Also, as a woman, I surprised myself early on in my experiences with romantic relationships that I really enjoyed being the person who made the first move. I had it in my power to. There was shock and surprise. There was a spontaneous side of me in how I flirted that really shocked me because I was quite shy in a lot of other ways. I love being able to express that with confidence as an adult. It's not something that I'm weirded out by, but something that I actually find to be a turn-on for me. I kind of take charge of the situation more often than not.
Full Look: Laurel Dewitt
That leads to the song "Everything He Needs." It puts you in a position of power and that is surprising. It's not very often — maybe 10 years ago where we wouldn't see a woman really talk about her power in a situation of dating or relationships or love. I love that you go there. The shift of power is not something we really hear about.
I think that it's not talked about as often as it should be. I feel like even "Call Me Maybe," which I rarely bring up anymore, had a sort of a cheekiness in being the person to run back to the guy and be like, "Hey, did you not notice we had a connection?" I think women should feel that it's their right to know when somebody would be good for them as it would be for a guy to. I mean, lots of guys are useless at knowing what's good for them.
We've got a good eye for it, but my mom actually taught me that. She kind of made some of her first moves in her life, and those have been the ones that have really counted. I think "Everything He Needs" is a funny one because it's also a little bit of that old '40s vibe of, "He needs me, he needs me." The interpolation of the idea was that it was more that "he" needed me emotionally, physically, sexually, intellectually, all the ways. Let's make it more about, "He just needs to rely on another person."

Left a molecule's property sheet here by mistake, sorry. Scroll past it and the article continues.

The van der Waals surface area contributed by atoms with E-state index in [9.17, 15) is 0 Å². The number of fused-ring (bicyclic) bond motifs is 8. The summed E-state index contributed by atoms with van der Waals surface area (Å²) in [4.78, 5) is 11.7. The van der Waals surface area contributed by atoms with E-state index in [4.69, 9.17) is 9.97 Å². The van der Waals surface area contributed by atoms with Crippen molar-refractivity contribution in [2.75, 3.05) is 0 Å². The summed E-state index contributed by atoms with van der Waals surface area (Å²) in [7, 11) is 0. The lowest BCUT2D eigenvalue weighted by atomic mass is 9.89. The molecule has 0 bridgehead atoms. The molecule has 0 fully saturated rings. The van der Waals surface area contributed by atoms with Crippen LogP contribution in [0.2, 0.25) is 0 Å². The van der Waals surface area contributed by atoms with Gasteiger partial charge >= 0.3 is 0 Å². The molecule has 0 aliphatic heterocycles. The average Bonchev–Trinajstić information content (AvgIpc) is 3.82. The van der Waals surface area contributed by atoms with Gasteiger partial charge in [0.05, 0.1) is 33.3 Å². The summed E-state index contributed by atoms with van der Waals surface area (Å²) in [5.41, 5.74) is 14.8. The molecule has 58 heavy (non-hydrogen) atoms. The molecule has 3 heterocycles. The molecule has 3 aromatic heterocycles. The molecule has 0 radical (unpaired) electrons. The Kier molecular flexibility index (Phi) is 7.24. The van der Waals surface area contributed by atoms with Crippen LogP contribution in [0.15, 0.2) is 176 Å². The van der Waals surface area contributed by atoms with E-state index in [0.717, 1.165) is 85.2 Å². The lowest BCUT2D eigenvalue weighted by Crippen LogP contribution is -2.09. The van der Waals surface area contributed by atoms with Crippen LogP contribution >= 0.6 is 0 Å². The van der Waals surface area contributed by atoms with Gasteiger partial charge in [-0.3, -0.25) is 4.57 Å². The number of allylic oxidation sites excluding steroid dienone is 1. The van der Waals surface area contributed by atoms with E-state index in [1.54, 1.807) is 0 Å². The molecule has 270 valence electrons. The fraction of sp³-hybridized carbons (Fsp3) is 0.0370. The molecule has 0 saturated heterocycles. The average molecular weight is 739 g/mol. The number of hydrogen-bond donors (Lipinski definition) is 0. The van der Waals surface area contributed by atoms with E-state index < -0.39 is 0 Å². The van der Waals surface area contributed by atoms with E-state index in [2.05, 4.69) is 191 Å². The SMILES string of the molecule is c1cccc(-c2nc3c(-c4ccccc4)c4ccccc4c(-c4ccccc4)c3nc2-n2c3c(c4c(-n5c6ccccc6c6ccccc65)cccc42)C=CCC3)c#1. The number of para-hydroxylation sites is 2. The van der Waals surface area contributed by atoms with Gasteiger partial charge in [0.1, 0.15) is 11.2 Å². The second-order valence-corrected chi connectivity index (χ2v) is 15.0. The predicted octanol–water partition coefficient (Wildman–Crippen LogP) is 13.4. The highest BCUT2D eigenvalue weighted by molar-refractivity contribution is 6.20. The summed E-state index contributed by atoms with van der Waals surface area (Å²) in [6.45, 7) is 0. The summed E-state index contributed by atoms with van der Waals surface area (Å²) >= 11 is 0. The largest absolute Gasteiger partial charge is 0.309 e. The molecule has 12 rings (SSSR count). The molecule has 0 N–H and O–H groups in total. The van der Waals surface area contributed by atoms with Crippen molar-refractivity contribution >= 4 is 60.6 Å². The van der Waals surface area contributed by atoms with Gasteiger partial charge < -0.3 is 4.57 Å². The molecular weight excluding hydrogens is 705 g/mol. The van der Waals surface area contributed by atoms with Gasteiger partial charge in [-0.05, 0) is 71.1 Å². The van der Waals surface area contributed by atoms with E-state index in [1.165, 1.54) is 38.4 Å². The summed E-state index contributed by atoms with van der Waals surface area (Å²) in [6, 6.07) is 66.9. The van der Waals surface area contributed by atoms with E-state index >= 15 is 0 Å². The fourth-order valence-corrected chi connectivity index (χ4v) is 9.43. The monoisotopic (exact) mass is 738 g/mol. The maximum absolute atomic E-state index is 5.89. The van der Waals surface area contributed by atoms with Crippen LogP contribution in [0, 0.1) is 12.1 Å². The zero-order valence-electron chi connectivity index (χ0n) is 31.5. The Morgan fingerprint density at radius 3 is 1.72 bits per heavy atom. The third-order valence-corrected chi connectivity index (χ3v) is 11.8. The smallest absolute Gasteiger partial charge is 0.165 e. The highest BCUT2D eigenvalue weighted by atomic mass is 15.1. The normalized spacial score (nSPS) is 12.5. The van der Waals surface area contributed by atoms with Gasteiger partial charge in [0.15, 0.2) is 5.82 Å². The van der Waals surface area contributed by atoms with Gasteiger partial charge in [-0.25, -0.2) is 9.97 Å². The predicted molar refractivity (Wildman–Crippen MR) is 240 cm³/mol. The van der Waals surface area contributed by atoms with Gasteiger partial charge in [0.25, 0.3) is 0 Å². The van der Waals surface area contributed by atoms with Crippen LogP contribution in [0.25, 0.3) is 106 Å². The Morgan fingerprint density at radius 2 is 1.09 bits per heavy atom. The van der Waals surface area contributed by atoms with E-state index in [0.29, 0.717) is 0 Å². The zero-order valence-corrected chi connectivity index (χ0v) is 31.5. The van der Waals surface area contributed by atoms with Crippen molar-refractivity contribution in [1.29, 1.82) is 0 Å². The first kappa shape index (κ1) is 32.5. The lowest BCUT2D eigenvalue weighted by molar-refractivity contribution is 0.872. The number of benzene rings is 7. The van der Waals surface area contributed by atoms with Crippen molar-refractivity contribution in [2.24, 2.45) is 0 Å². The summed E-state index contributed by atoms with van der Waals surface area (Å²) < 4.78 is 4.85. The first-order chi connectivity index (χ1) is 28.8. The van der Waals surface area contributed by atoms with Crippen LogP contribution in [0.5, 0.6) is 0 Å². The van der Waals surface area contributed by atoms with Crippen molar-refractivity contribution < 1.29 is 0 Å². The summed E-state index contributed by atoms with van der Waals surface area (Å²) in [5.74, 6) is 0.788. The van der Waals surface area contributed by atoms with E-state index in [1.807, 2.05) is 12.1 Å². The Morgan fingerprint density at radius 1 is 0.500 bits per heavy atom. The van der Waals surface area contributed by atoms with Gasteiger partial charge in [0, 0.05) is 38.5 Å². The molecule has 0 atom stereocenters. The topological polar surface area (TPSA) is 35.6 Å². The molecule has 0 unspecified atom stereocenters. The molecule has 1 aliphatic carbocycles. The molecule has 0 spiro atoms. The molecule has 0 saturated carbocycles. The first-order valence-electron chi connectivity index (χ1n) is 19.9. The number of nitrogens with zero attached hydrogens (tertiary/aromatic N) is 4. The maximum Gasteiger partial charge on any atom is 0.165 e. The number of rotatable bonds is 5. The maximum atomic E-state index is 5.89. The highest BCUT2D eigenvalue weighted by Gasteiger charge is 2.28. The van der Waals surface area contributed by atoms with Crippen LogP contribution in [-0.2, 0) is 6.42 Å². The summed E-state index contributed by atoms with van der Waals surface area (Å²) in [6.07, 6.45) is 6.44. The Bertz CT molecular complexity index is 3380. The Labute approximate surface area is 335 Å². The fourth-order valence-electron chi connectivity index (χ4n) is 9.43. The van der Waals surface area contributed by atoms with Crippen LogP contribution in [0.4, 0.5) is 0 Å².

I don't think you're into musical theater much at all, but in Oliver!, there was a song called "As Long As He Needs Me." I think of that, "Oh, he needed her physically and he needed her to do things for him." I love that this is almost the anti-version of that. It's not what I could actually offer him as far as help goes, but everything I can offer him emotionally. When you write your songs, are you comfortable going to this position that you've gone in with this album? You are giving a completely holistic approach to falling in love and then the misery of falling out of love. You've run the full gamut.
My grandmother says that I am an awfully picky person, and take that with pride, actually. I think it's a complicated thing to find a match and learn enough about yourself to be in a grown-up relationship. I definitely feel like it is hard to sometimes to expose all of that, especially because I haven't figured it all out. I'm still in the learning process of exactly what I'm looking for and what that means in my life, to be dedicated. As an artist, at least, if you want to be making something authentic, you have to allow yourself to be vulnerable and go to those places. I think that's the main goal. "Hey I'm going to offer this really personal anecdote of my life," with the hope that I'm going to feel less lonely for sharing it because there will be others that have experienced similar things.
Dress: Christian Cowan, Jewelry: Norman Silverman
Come on this journey with me real quick. On "Call Me Maybe," you were much younger, it was quite some time ago. The love that you may have felt at that point is probably very different from how you love now. Do you see a difference in how you present your love from when you were writing that song to Dedicated?